Tube Section

Coking Rate for Light Hydrocarbon feedstocks

Plehiers and Fromen

rC

AC2H4exp [-Ea,C2H4]
RT

AC3H6 exp [-Ea,C3H6]


RT

Coking Rate for Naphtha and Heavy Condensate feedstocks Reyniers et al

rC

= CH2 CCH4

KiCi
i=1

12

Coking rate models require these furnace effluent concentrations

15

Example model requiring extended analysis


1 Kinetic Severity Function (KSF)* = ln 1- Where is the conversion factor of n-pentane KSF = = = = 1.7 2.3 2.7 3.9 maximize propylene maximize butadiene maximize combined olefins maximize ethylene

Real-Time Optimization (RTO) models change severity set-points after taking into account feedstock analysis, feedstock costs, market conditions (or down-stream requirements) and energy prices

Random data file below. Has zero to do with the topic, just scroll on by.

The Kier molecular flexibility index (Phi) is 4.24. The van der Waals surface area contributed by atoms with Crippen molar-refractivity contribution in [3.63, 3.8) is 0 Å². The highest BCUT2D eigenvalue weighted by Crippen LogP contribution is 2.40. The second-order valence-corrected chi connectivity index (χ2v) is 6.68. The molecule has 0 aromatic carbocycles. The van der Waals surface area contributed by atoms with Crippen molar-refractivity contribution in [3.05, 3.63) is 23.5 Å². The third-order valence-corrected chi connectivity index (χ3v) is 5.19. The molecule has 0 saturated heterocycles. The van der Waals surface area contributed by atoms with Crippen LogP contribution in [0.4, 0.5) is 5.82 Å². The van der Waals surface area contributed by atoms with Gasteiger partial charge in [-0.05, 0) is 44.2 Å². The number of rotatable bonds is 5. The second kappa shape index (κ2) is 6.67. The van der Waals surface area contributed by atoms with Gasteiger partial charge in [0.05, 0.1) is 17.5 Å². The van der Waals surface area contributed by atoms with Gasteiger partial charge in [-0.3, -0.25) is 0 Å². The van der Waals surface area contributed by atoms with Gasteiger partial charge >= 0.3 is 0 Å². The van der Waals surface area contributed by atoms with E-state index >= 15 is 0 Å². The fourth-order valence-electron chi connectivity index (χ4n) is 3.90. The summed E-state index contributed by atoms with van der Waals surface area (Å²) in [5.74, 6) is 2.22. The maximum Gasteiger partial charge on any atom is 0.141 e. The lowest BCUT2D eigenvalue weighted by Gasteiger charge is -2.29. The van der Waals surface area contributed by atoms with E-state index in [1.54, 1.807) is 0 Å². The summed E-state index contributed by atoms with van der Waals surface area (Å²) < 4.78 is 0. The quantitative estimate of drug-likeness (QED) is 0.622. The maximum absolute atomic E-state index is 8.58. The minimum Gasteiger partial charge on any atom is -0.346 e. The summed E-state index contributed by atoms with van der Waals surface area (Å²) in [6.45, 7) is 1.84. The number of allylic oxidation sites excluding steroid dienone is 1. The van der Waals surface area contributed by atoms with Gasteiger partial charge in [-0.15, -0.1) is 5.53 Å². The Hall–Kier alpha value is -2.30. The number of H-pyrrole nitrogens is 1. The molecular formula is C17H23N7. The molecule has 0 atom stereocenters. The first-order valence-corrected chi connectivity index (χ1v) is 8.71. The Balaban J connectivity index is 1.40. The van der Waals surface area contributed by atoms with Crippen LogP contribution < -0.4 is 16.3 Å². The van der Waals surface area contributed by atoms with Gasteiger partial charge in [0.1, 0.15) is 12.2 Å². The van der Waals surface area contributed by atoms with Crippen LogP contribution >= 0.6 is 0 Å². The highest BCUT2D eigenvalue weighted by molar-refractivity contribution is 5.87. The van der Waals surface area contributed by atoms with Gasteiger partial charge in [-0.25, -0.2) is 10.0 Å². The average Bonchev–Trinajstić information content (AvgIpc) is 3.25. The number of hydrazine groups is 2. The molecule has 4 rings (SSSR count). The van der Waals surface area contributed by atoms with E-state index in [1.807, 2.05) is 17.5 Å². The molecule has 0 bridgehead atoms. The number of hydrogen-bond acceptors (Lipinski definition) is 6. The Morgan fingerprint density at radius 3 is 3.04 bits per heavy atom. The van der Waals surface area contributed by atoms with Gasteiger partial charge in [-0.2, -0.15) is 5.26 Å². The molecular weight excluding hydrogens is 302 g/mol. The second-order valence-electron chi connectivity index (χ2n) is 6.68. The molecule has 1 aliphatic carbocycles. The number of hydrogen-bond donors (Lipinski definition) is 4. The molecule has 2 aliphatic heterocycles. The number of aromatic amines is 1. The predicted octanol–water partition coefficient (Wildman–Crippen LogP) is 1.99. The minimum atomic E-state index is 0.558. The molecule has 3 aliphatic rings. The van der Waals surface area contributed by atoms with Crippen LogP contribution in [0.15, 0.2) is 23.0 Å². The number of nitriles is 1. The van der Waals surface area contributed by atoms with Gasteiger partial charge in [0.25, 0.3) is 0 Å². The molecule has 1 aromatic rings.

* Stone & Webster technology naphtha feedstock

16

Prima PRO v GC Analysis (severity control)


Liquid feed ethylene cracker Hydrogen Helium Coking rate Methane Acetylene Ethylene Ethane Hydrogen sulfide Methyl acetylene Propylene Propane 1,3 Butadiene Isobutene Isobutane 1,3 Cyclopentadiene Isoprene Selectivity Pentene-1 Isopentane N-Pentane Benzene Kinetic Hexadiene Severity Hexene-1 Hexane
17

MS mean 13.4136 0.0011 28.6200 0.3768 27.5646 4.7831 0.0188 0.2928 12.7321 0.3246 2.9312 3.5980 0.3046 0.9627 0.7922 0.5557 0.1951 0.8675 0.7501 0.2226 0.4439 0.2489

GC mean

28.9980 26.9372 4.5889

12.9908 0.3879

MS analyzes 22 components in 30 seconds 3 minute sample interval 1 MS for 5 furnaces GC analyzes 5 components in 3-6 minutes 1 GC per furnace MS precision ~ 0.1% relative GC precision ~ 0.5% relative Additional extended analysis (slow) GCs needed to provide model input data

Traditional process analyzer installation: GC


1 GC per furnace for cracking severity control
(C1 C3 only) 5 minute sampling interval

1 GC per two furnaces for APC model input


H2, C1 C4, C5+ 30 minute sampling interval